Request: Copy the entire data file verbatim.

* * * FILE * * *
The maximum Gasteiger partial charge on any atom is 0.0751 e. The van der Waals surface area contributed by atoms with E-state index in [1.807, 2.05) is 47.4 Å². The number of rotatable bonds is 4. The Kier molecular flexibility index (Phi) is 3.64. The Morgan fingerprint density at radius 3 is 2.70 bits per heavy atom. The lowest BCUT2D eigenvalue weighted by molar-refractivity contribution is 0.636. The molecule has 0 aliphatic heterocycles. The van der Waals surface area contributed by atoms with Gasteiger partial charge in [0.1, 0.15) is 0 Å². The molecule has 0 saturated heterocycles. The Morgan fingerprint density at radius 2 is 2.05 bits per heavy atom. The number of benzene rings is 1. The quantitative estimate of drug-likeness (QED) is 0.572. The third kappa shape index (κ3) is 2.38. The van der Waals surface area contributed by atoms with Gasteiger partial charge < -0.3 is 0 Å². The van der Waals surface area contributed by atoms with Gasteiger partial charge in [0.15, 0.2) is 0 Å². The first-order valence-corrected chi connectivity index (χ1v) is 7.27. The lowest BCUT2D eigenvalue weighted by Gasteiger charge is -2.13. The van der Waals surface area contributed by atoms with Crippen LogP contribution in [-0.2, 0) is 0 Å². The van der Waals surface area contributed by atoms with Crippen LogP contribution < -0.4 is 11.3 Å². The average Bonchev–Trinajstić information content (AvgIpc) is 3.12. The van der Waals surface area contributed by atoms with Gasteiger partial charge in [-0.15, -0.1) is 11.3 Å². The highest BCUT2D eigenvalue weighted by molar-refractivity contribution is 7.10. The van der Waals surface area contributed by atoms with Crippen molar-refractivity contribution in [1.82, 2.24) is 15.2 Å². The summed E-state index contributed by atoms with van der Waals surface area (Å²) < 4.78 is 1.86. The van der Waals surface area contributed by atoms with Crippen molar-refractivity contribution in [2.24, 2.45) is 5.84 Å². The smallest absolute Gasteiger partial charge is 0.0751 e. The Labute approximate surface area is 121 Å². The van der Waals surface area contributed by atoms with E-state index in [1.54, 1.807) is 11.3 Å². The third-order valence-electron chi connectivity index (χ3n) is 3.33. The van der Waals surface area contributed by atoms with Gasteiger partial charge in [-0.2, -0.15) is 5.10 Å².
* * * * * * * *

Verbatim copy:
The maximum Gasteiger partial charge on any atom is 0.0751 e. The van der Waals surface area contributed by atoms with E-state index in [1.807, 2.05) is 47.4 Å². The number of rotatable bonds is 4. The Kier molecular flexibility index (Phi) is 3.64. The Morgan fingerprint density at radius 3 is 2.70 bits per heavy atom. The lowest BCUT2D eigenvalue weighted by molar-refractivity contribution is 0.636. The molecule has 0 aliphatic heterocycles. The van der Waals surface area contributed by atoms with Gasteiger partial charge in [0.1, 0.15) is 0 Å². The molecule has 0 saturated heterocycles. The Morgan fingerprint density at radius 2 is 2.05 bits per heavy atom. The number of benzene rings is 1. The quantitative estimate of drug-likeness (QED) is 0.572. The third kappa shape index (κ3) is 2.38. The van der Waals surface area contributed by atoms with Gasteiger partial charge < -0.3 is 0 Å². The van der Waals surface area contributed by atoms with Gasteiger partial charge in [0.15, 0.2) is 0 Å². The first-order valence-corrected chi connectivity index (χ1v) is 7.27. The lowest BCUT2D eigenvalue weighted by Gasteiger charge is -2.13. The van der Waals surface area contributed by atoms with Crippen LogP contribution in [-0.2, 0) is 0 Å². The van der Waals surface area contributed by atoms with Crippen LogP contribution < -0.4 is 11.3 Å². The average Bonchev–Trinajstić information content (AvgIpc) is 3.12. The van der Waals surface area contributed by atoms with Gasteiger partial charge in [-0.15, -0.1) is 11.3 Å². The highest BCUT2D eigenvalue weighted by molar-refractivity contribution is 7.10. The van der Waals surface area contributed by atoms with Crippen molar-refractivity contribution in [1.82, 2.24) is 15.2 Å². The summed E-state index contributed by atoms with van der Waals surface area (Å²) < 4.78 is 1.86. The van der Waals surface area contributed by atoms with Crippen molar-refractivity contribution in [2.24, 2.45) is 5.84 Å². The smallest absolute Gasteiger partial charge is 0.0751 e. The Labute approximate surface area is 121 Å². The van der Waals surface area contributed by atoms with E-state index in [1.54, 1.807) is 11.3 Å². The third-order valence-electron chi connectivity index (χ3n) is 3.33. The van der Waals surface area contributed by atoms with Gasteiger partial charge in [-0.2, -0.15) is 5.10 Å².